You must be running a little late, but Sammy and I are fer waiting for you!
We were here on September 25th, 2016
The most amazing things happen in just a hundred miles, and now we see a completely different landscape and the wonders of Nature have again outdone herself in this setting high in the mountains of the Plateau. The elevation of the Bryce Park is the highest of the Western Parks. The entrance is at 7800', and Rainbow Point is at is at 9,200' elevation.
Ah! This brings a completely different set of dimensions to the Sculpture that the marvelous rain and wind play with. To start with the tops of the spires are capped in hard limestone, and the other layers make the supporting structure, and as these lower levels erode it produced the famous HooDoo's, the trademark of Bryce Canyon.
Rainbow Point - Elevation 9,100 ft
This is the highest point in Bryce Canyon NP; and I'm suing this photograph; not that it is the scene depicting the Beauty of Bryce you are use to seeing, but I want you to see the ridge forming the Wall at Bryce. This is most significant; as to your right is the Colorado Plateau. and to the left of this ridge is the start of the Great Basin.
The Great Basin is some 200,000 square miles and a third larger than the Colorado Plateau. Extending from South Eastern Oregon, most of Nevada, part of California, half of Utah, and a little of Arizona. The Basin was given its name by John Fremont, as it is the only watershed in the United State that does not flow to the Ocean. All of its water is held within the aquifer of the Basin. It's Eastern boundary is the thin ridge we just traversed in driving to Rainbow Point. Geologist suggest that within 15,000 years at the current rate of erosion in Bryce Canyon, that this landmark will be extinct. So don't procrastinate; get you fanny over here and see this marvel of Nature, before it's gone.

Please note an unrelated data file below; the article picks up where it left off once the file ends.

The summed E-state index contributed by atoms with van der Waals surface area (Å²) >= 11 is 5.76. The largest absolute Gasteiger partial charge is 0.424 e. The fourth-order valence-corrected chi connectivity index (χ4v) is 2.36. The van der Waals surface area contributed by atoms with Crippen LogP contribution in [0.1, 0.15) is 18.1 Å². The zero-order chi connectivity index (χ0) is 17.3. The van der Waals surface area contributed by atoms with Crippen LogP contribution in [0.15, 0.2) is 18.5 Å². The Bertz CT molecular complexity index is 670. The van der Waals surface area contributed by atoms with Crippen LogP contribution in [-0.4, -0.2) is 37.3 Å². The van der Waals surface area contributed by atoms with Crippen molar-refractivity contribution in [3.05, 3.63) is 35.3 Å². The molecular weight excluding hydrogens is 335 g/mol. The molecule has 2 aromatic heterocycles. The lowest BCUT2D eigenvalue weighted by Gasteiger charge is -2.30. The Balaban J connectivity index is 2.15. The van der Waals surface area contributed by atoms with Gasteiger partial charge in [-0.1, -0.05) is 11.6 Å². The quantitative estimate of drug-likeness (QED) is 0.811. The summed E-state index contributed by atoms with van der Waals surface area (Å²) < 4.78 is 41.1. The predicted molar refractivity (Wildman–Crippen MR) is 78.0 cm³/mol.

When you see this word (download) underlined and in blue that indicates it is a hyper link to the full scale picture. When you open it you'll also see that your mouse pointer is a round plus sign, click again and the part of the photo where your pointer was will enlarge again. This is great if you might want to see more detail in a particular view.
If you'll look closely, you note the hikers walking in the bottom of these spiral edifices. They are very clear in the download.
There are several trails leading from what you see to the right, and there were a good number of hikers making these walks. They were vary in length from a mile to several miles. My friend Lawrence German worked on these trails as a park summer employee while in High school and College. He being a young snapper and fleet of foot had no problems scampering up and down building these trails.
I walked down a quarter of a mile and a drop of maybe 300' for this photograph. I came to appreciate those who made the loop of some 8 miles. When I started back, there were these two grandparent types chugging up the grade. I stood back and admired their steadfastness. She was pretty perky, and he was an old guy rather hunched over but chugging right along. On top I complemented them on their walk, only to learn they had done the 8 mile loop. "Judge Not Lease You Be Judged" They won my At-A-Girl- Boy Award for their accomplishment.
This is Jay, our Tour Director, and the US Park Service Bus. These buses shuttle around the park's main points, and then also are on Tour as was the one we took. It was from Bryce City to Rainbow point and lasted about 3 hours. What a tremendous service the Park Service offers free to we touring people. The great part was the knowledge of the Park and of the Geology that makes Bryce different in the mysteries of the Colorado Plateau. He was fantastic in his presentation, and we left with the warmest feeling to Jay and to the National Park Service.